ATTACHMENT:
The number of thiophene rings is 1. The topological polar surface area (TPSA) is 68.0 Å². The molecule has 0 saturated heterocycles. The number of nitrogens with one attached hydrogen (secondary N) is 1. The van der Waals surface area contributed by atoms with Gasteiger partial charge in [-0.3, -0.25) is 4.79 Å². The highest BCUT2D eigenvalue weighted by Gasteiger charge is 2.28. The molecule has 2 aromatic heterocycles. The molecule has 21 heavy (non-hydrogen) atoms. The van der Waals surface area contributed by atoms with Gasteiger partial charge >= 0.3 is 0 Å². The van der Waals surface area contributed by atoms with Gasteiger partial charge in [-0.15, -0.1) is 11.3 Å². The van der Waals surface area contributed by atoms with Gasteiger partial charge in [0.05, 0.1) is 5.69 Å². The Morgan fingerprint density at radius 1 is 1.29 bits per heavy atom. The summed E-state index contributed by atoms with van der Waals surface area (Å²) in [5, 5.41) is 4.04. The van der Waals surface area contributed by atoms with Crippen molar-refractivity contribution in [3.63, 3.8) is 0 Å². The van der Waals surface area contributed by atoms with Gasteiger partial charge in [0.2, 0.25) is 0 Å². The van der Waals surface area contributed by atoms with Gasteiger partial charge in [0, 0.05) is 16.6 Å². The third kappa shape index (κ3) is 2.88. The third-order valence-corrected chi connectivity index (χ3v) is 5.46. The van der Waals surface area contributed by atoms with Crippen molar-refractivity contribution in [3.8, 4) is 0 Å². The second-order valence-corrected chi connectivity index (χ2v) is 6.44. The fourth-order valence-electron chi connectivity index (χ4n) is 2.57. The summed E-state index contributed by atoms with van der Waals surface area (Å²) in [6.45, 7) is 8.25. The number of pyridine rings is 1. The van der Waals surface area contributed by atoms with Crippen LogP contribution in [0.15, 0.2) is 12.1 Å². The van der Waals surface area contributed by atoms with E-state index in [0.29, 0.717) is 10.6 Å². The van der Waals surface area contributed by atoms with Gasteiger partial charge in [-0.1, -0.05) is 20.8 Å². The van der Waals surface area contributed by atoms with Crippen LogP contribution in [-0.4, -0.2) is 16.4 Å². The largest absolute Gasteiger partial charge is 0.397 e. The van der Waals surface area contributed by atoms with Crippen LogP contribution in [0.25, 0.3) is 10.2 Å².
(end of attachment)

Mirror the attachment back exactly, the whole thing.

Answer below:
The number of thiophene rings is 1. The topological polar surface area (TPSA) is 68.0 Å². The molecule has 0 saturated heterocycles. The number of nitrogens with one attached hydrogen (secondary N) is 1. The van der Waals surface area contributed by atoms with Gasteiger partial charge in [-0.3, -0.25) is 4.79 Å². The highest BCUT2D eigenvalue weighted by Gasteiger charge is 2.28. The molecule has 2 aromatic heterocycles. The molecule has 21 heavy (non-hydrogen) atoms. The van der Waals surface area contributed by atoms with Gasteiger partial charge >= 0.3 is 0 Å². The van der Waals surface area contributed by atoms with Gasteiger partial charge in [-0.15, -0.1) is 11.3 Å². The van der Waals surface area contributed by atoms with Gasteiger partial charge in [0.05, 0.1) is 5.69 Å². The Morgan fingerprint density at radius 1 is 1.29 bits per heavy atom. The summed E-state index contributed by atoms with van der Waals surface area (Å²) in [5, 5.41) is 4.04. The van der Waals surface area contributed by atoms with Crippen molar-refractivity contribution in [3.63, 3.8) is 0 Å². The van der Waals surface area contributed by atoms with Gasteiger partial charge in [0.2, 0.25) is 0 Å². The van der Waals surface area contributed by atoms with Gasteiger partial charge in [0, 0.05) is 16.6 Å². The third kappa shape index (κ3) is 2.88. The third-order valence-corrected chi connectivity index (χ3v) is 5.46. The van der Waals surface area contributed by atoms with Crippen molar-refractivity contribution in [3.8, 4) is 0 Å². The second-order valence-corrected chi connectivity index (χ2v) is 6.44. The fourth-order valence-electron chi connectivity index (χ4n) is 2.57. The summed E-state index contributed by atoms with van der Waals surface area (Å²) in [6.45, 7) is 8.25. The number of pyridine rings is 1. The van der Waals surface area contributed by atoms with Crippen LogP contribution in [0.15, 0.2) is 12.1 Å². The van der Waals surface area contributed by atoms with E-state index in [0.29, 0.717) is 10.6 Å². The van der Waals surface area contributed by atoms with Gasteiger partial charge in [-0.1, -0.05) is 20.8 Å². The van der Waals surface area contributed by atoms with Crippen LogP contribution in [-0.4, -0.2) is 16.4 Å². The largest absolute Gasteiger partial charge is 0.397 e. The van der Waals surface area contributed by atoms with Crippen LogP contribution in [0.25, 0.3) is 10.2 Å².